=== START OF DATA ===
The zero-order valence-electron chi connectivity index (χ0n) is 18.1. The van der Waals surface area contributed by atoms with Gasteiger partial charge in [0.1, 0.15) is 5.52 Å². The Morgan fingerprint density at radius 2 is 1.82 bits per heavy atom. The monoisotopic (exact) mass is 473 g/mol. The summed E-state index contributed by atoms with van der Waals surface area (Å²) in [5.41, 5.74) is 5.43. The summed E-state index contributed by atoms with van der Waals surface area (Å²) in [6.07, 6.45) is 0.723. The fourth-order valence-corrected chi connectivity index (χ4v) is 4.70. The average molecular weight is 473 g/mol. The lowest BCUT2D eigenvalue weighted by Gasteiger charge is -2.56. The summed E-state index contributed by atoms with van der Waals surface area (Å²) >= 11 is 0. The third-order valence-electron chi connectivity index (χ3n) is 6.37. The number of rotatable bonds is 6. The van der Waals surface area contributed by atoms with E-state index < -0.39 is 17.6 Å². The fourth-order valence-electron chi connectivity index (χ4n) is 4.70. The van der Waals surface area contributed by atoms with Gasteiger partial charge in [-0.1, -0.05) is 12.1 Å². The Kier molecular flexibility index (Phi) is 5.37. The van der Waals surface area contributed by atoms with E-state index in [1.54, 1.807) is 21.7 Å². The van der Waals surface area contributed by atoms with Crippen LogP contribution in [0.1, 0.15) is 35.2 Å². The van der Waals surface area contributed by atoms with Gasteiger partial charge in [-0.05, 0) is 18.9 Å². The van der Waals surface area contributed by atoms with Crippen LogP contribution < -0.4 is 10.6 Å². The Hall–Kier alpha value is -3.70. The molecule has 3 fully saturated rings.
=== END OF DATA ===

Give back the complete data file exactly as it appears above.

The zero-order valence-electron chi connectivity index (χ0n) is 18.1. The van der Waals surface area contributed by atoms with Gasteiger partial charge in [0.1, 0.15) is 5.52 Å². The Morgan fingerprint density at radius 2 is 1.82 bits per heavy atom. The monoisotopic (exact) mass is 473 g/mol. The summed E-state index contributed by atoms with van der Waals surface area (Å²) in [5.41, 5.74) is 5.43. The summed E-state index contributed by atoms with van der Waals surface area (Å²) in [6.07, 6.45) is 0.723. The fourth-order valence-corrected chi connectivity index (χ4v) is 4.70. The average molecular weight is 473 g/mol. The lowest BCUT2D eigenvalue weighted by Gasteiger charge is -2.56. The summed E-state index contributed by atoms with van der Waals surface area (Å²) >= 11 is 0. The third-order valence-electron chi connectivity index (χ3n) is 6.37. The number of rotatable bonds is 6. The van der Waals surface area contributed by atoms with E-state index < -0.39 is 17.6 Å². The fourth-order valence-electron chi connectivity index (χ4n) is 4.70. The van der Waals surface area contributed by atoms with Gasteiger partial charge in [-0.1, -0.05) is 12.1 Å². The Kier molecular flexibility index (Phi) is 5.37. The van der Waals surface area contributed by atoms with E-state index in [1.54, 1.807) is 21.7 Å². The van der Waals surface area contributed by atoms with Crippen LogP contribution in [0.1, 0.15) is 35.2 Å². The van der Waals surface area contributed by atoms with Gasteiger partial charge in [-0.05, 0) is 18.9 Å². The van der Waals surface area contributed by atoms with Crippen LogP contribution < -0.4 is 10.6 Å². The Hall–Kier alpha value is -3.70. The molecule has 3 fully saturated rings.